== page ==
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Free research papers and essays on topics related to: extended metaphor

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  • Wordsworth Begins His Extended Metaphor In The Third Line Of The Poem, With His Speaker Saying, I Saw A Crowd, A Host, Of Gol - 331 words
    Wordsworth begins his extended metaphor in the third line of the poem, with his speaker saying, "I saw a crowd, / a host, of golden daffodils" that were "fluttering and dancing in the breeze." (line 6). The speaker is attributing to these daffodils human qualities: their forming a crowd, and their dancing. That the speaker has "wandered lonely as a cloud" (1) introduces the speaker as one content to be apart from other people. The speaker admits that he enjoys his being apart from other men when he speaks of himself as a peaceful cloud that "floats on high oer vales and hills" (1). The image of a cloud floating is tranquil, and suggests that the speaker is pleased to be drifting alone. The s ...
    Related: extended metaphor, metaphor, speaker, wordsworth, the narrator
  • Bryant Vs Dickinson - 1,367 words
    Bryant Vs Dickinson Emily Dickinson presents death in the poem "Because I Could Not Stop for Death" through the use of personification and the use of extended metaphor. William Cullen Bryant presents death through the use of the analogies in the poem "Thanatopsis." Although each poet presents death differently, the meanings are similar. In "Thanatopsis, " Bryant influences the reader to accept death as all living things' fate. Bryant explains death by nature's laws and the fact that nature's creatures must abide by these laws. In lines 26-28, Bryant explains how an individual must abide by these laws and surrender to the earth that nourished the living. "To be a brother to the insensible roc ...
    Related: bryant, cullen bryant, dickinson, emily dickinson, william cullen bryant
  • C S Lewis - 994 words
    C. S. Lewis C. S. Lewis, a well-known author and apologist, is best known by people of all ages for his seven volume series entitled The Chronicles of Narnia. As Lewis wrote about the land of Narnia, an imaginary world visited by children of this world, he had two obvious purposes: to entertain the readers and to suggest analogies of the Christian faith. Although some feel that his stories are violent, Lewis is successful at using fiction to open peoples hearts to accepting Christ as their Savior because he first entertains the audience with a wonderful story. Lewis talked about how he came to write the books of Narnia, saying that they "all began with a picture of a Faun carrying an umbrell ...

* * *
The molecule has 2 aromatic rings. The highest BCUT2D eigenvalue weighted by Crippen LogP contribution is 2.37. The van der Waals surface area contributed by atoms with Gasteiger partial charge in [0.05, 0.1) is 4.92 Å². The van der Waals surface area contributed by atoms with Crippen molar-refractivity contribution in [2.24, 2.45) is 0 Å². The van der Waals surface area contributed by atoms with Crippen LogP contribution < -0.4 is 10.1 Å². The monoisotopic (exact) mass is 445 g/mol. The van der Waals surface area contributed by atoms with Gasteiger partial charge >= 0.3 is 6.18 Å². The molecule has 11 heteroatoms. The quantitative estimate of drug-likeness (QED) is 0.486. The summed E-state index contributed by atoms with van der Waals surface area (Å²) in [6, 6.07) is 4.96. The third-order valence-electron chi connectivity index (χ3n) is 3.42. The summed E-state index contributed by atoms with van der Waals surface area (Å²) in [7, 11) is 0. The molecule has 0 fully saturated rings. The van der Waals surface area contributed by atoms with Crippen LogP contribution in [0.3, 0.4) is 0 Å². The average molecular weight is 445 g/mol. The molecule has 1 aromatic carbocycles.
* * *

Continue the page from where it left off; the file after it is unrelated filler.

Related: c. s. lewis, lewis, literary critic, new jersey, cornell
  • Essayist Art - 864 words
    Essayist Art Sounds Personification "Commerce is unexpectedly confident and serene, alert, adventurous and unwearied." (84) Through the personification of commerce Thoreau is able to show that commerce fluctuates in the same manner as humanity. The adjectives he uses to describe commerce show that commerce has some of the same tendencies as humans, and Thoreau believes that it is these tendencies that make commerce so successful. Chapter 5: Solitude Allusion "who keeps himself more secret than ever did Goffe or Whalley." (96) Thoreau is making a historical allusion to William Goffe and Edward Whalley who were English regicides during the English civil war. They were signers of the death warr ...
    Related: essayist, charles i, mind and body, more important, suggestion
  • It Is Hard To Sympathize With Someone When You Have No Idea Where They Are Coming From Or What They Are Going Through It Is S - 1,007 words
    It is hard to sympathize with someone when you have no idea where they are coming from or what they are going through. It is similar experiences that allow us to extend our sincere appreciation and understanding for another human beings situations and trials of life. Anne Bradstreets "The Author to Her Book" expresses the emotions that Bradstreet felt when her most intimate thoughts were published to the world without her consent. The average person would not see the cause for distress that Bradstreet feels in this situation. She had written a collection of near perfect poetry, which expressed her feelings in a way that the majority of women during that time did not have the talent or traini ...
    Related: human beings, extended metaphor, proud, ironically
  • Lady Lazarus By Sylvia Plath - 450 words
    Lady Lazarus By Sylvia Plath Sylvia Plath uses a diverse array of stylistic devices in "Lady Lazarus," among them allusion, apostrophe, extended metaphor, and irony, in order to develop the speaker as a character. Those three poetic devices are particularly evident in lines 65-79 of"Lady Lazarus." In the New Testament of the Bible, Lazarus is a man who rises from the dead at the command of Jesus Christ (John 11:38). The title of this poem, "Lady Lazarus"(the "Lady" without a doubt referring to Plath herself, as this is an example of confessional poetry; the "Lazarus" being an allusion to the biblical figure) is an accurate indicator of the content of the poem. "Lady Lazarus" is about Plath's ...
    Related: lazarus, plath, sylvia, sylvia plath, jesus christ
  • Lifeboar Ethics - 1,036 words